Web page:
Back in 2004 I had an idea for a fantasy novel that would combine the lore of Celtic poets with the troubadours, and explore my own complex feelings about the drive to create. I was in my twenties, in college, and had always known I wanted to write.
But the thing about writing fiction is that life doesn’t bend to accommodate it. There is rent to pay, and that can mean eight hours a day of filing, Excel spreadsheets, commuting by subway. Later on, it can mean stringing together an income in freelance writing, and while that is far more interesting than the Excel spreadsheets, the pay is worse to nonexistent. So it might be late in the evening after work, or on a weekend, that you can try to focus your mind and find the words to bring your art into the world.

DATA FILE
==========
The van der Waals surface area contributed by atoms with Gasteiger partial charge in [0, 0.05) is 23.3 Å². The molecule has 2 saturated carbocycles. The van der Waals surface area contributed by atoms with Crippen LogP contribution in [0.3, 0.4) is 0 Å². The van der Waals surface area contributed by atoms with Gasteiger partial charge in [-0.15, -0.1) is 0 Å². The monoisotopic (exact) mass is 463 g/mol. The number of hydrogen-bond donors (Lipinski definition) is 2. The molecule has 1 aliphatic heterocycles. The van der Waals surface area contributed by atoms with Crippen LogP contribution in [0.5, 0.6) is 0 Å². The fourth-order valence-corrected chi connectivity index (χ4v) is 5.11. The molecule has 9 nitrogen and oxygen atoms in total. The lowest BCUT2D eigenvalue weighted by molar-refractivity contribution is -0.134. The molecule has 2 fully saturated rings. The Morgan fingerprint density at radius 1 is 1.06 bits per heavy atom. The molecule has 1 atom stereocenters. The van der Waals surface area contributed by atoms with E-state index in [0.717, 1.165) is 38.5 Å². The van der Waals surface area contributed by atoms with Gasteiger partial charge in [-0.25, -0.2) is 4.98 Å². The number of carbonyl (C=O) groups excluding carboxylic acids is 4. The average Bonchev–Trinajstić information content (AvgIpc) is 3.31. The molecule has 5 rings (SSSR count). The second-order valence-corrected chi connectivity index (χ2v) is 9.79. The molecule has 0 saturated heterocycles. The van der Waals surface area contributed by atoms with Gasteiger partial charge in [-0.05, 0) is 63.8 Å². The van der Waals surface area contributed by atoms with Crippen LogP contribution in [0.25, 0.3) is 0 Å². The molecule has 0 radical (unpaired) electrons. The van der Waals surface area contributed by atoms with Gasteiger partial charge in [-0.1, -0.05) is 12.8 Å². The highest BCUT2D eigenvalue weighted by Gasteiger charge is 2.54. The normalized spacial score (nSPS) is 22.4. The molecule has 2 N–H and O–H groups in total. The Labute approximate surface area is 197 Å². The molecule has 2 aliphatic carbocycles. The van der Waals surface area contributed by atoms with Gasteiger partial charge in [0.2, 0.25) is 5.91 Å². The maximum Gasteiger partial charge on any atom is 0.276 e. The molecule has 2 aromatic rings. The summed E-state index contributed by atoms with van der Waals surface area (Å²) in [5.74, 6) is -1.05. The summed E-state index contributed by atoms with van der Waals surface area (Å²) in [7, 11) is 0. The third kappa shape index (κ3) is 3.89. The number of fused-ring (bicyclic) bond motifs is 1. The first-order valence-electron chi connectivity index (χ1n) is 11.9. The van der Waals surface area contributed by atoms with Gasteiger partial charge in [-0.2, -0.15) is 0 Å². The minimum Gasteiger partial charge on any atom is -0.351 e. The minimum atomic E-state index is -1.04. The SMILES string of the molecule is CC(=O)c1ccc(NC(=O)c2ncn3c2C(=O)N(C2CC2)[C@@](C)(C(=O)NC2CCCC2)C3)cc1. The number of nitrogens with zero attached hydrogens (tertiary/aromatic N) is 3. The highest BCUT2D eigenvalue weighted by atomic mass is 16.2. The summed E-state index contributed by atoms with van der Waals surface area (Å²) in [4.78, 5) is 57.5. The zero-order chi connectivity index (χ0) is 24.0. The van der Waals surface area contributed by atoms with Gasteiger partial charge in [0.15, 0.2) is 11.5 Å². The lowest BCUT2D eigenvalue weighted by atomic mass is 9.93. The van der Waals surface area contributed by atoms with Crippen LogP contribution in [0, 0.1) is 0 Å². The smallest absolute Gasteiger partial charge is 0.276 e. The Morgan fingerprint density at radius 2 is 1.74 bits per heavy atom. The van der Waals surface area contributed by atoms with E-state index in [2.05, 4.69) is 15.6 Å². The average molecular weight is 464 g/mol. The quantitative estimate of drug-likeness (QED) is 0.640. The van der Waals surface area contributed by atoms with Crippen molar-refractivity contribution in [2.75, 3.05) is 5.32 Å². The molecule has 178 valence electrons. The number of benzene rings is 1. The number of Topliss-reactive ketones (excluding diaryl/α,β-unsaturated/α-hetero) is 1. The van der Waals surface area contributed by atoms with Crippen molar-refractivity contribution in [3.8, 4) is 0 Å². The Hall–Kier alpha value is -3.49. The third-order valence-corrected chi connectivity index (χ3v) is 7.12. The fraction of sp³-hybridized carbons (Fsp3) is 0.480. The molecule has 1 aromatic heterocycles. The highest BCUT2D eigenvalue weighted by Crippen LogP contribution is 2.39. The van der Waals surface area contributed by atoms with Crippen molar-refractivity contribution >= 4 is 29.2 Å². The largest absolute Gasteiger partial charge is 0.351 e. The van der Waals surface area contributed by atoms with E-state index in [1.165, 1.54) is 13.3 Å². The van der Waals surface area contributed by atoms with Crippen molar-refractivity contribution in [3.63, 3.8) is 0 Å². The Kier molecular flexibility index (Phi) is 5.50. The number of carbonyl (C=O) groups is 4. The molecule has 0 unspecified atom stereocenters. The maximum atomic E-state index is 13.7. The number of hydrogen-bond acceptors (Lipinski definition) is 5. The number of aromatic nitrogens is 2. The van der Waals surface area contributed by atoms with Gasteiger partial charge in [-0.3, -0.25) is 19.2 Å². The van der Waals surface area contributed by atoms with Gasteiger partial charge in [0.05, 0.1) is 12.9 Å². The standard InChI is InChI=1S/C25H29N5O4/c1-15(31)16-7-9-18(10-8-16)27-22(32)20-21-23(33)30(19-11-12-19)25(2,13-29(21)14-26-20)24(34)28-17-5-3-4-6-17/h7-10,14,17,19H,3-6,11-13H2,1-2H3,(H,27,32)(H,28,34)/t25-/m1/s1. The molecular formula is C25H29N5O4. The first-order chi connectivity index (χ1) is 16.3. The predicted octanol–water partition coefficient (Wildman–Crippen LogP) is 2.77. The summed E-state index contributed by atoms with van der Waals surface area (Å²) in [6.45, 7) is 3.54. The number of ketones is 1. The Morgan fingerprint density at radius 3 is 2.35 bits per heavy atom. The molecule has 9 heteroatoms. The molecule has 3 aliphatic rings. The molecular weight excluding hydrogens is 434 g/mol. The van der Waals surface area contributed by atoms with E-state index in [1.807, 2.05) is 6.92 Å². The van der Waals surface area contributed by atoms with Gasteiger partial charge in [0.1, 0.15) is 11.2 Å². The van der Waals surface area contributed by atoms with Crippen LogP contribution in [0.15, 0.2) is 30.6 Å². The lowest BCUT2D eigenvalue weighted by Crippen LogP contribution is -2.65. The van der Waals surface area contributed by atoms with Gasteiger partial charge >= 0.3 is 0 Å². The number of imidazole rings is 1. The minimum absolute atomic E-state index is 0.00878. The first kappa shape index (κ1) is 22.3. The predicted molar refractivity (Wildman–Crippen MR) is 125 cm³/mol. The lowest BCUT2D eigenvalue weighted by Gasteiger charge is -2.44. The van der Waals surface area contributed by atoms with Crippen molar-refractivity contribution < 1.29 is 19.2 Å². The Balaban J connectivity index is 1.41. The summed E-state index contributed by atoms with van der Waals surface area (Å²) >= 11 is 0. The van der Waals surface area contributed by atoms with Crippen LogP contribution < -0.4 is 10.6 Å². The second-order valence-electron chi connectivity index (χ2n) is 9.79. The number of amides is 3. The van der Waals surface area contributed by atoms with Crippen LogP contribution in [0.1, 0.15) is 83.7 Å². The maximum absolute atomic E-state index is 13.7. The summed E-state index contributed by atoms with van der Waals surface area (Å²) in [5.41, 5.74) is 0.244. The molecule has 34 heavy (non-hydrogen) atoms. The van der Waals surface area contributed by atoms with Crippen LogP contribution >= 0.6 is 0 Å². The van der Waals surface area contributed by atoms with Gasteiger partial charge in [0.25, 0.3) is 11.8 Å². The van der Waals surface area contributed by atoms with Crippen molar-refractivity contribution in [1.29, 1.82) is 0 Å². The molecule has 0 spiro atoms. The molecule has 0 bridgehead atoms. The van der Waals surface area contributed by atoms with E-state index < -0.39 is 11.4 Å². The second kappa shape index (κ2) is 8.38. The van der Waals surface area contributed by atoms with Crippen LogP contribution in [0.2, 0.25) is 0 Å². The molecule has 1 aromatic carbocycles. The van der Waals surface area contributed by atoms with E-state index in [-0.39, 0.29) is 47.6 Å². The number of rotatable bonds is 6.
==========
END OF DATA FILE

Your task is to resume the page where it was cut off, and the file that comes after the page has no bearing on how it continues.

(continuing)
In the course of seven years, Last Song Before Night was completed. My first book. This was followed by Fire Dance, which came out this year. And this week I submitted the third and last book in the trilogy, The Poet King, to my editor at Tor.
And I keep thinking how this began, in 2004: the first chapter scrawled on a yellow legal pad during a lunch break in the Starbucks next to the Empire State Building. Before I went back to the Excel spreadsheets, answering phones, and a basement apartment at night.
You just never know. That’s the reason to hang in there.